Compensatory damages. Turning to the concrete manufacturer’s challenge to the compensatory damages, the court found that the jury verdict, which was ten cents less than the gross damages figure relied on by R.I. Pool’s attorney during closing argument, had been improperly calculated and included an award for lost profits in contravention of the court’s instructions. It was clear from the verdict form that the jury had treated each of the 19 pools at issue identically, awarding the full amount of replacement costs for all the pools, despite evidence that only a handful of the pools needed to be replaced. The court rejected R.I. Pool’s argument that the jury’s use of a mathematical shortcut of determining the gross damages figure and then as nearly as practicable, dividing that figure by 19 to arrive at its findings of damages for each pool was harmless error. The jury’s verdict demonstrated its disregard for the court’s instructions that the jury determine damages separately for each pool and its instruction that lost profits were not a proper component of the damages. It also included amounts for miscellaneous expenses suggested by R.I. Pool’s attorney for which the jury had made a finding of zero dollars in response to the interrogatories. Finally, a review of the evidence did not explain or support the jury’s identical findings of damages for all the pools, particularly where the plaintiff had carefully detailed in the course of argument what it believed to be the full extent of its claimed and proven damages with regard to each pool.

Availability of punitive damages. On the issue of punitive damages, the court found as an initial matter that the harm for which punitive damages could be awarded included, by definition, damage to property, including the product itself. The court further explained that it need not determine whether, as the manufacturer suggested, that the act required a showing of a risk of bodily injury to justify an award of punitive damages because there was no evidence that this factor affected the verdict.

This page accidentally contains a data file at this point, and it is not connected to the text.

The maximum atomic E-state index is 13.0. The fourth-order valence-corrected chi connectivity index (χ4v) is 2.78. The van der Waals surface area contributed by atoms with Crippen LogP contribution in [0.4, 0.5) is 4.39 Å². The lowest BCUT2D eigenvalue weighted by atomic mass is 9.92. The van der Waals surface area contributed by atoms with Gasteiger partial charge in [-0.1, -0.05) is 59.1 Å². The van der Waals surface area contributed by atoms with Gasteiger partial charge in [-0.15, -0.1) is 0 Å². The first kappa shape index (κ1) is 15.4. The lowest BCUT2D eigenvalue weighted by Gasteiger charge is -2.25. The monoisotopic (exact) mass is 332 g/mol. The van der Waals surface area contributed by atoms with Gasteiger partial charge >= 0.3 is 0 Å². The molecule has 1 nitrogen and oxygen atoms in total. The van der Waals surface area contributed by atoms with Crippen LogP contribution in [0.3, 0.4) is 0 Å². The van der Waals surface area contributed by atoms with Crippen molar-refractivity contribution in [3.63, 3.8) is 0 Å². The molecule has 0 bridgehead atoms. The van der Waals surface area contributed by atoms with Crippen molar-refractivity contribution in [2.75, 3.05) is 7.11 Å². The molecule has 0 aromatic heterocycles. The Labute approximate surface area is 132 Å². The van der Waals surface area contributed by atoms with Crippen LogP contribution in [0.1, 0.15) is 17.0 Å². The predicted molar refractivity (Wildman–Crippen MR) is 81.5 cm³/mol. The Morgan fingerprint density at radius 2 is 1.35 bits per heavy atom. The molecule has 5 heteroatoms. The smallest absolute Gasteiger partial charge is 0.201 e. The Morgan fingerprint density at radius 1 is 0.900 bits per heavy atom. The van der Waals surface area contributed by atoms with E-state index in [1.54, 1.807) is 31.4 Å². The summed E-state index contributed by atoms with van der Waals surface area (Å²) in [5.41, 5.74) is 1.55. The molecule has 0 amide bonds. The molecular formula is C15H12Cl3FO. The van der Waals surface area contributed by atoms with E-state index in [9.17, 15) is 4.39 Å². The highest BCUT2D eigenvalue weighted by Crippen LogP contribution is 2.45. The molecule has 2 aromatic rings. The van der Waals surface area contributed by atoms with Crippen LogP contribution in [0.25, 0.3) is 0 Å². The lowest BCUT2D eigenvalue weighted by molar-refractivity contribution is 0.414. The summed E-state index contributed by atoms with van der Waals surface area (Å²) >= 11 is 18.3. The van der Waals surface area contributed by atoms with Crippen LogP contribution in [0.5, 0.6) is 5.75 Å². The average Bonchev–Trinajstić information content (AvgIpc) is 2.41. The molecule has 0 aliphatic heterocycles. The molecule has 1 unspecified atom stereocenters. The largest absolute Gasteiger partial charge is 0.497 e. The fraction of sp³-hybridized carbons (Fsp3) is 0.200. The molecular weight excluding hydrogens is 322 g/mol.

Evidence of reckless disregard. The court went on to find that the evidence supported the jury’s findings of fact that the manufacturer acted with reckless disregard for the safety of product users, consumers, and others who were injured by the product. Specifically, there was ample evidence concerning the manufacturer’s principals, employees, plant operations, procedures, equipment and methods of delivery from which the jury reasonably could have concluded that (1) the manufacturer lacked trained employees and quality control procedures to produce and deliver quality Shotcrete consistently; and (2) persons in positions of control for the manufacturer even lacked a basic understanding of how Shotcrete was manufactured and were seemingly "unconcerned" either with producing a product that was manufactured and delivered according to industry standards or with how their pattern of conduct would negatively affect the interests of the consumers who purchased this critical building material from their company. This evidence permitted a finding that through its officers and employees, the manufacturer had not merely been "negligent or inadvertent in its manufacturing process, but that its business operations reflected a wholesale lack of concern for the interests of the purchasers of its product, which was a critical building material in pools."

Calculation of punitive damages award. Having determined that punitive damages were recognized by the act and that R.I. Pools had satisfied the reckless disregard standard of proof required by law, the court found that the amount had been calculated improperly. Under common law, punitive damages are limited to the plaintiff’s litigation expenses minus taxable costs. In this case, the trial court had based its award on a lodestar calculation and considerations related thereto, rather than on the fees R.I. Pool had incurred pursuant to its agreement with its attorneys. As a result, R.I. Pool’s attorneys’ fees were calculated at $325 an hour rather than the agreed upon fee of $150 an hour. Because the award was contrary to the evidence, the appellate court reversed and remanded the order for further consideration.

The case number is AC 34363.

Attorneys: Raymond J. Plouffe, Jr. (Bai, Pollock, Blueweiss & Mulcahey, PC) for R.I. Pools, Inc. Michael S. Taylor (Gordon & Rees LLP) for Paramount Concrete, Inc.

Companies: R.I. Pools, Inc.; Paramount Concrete Inc.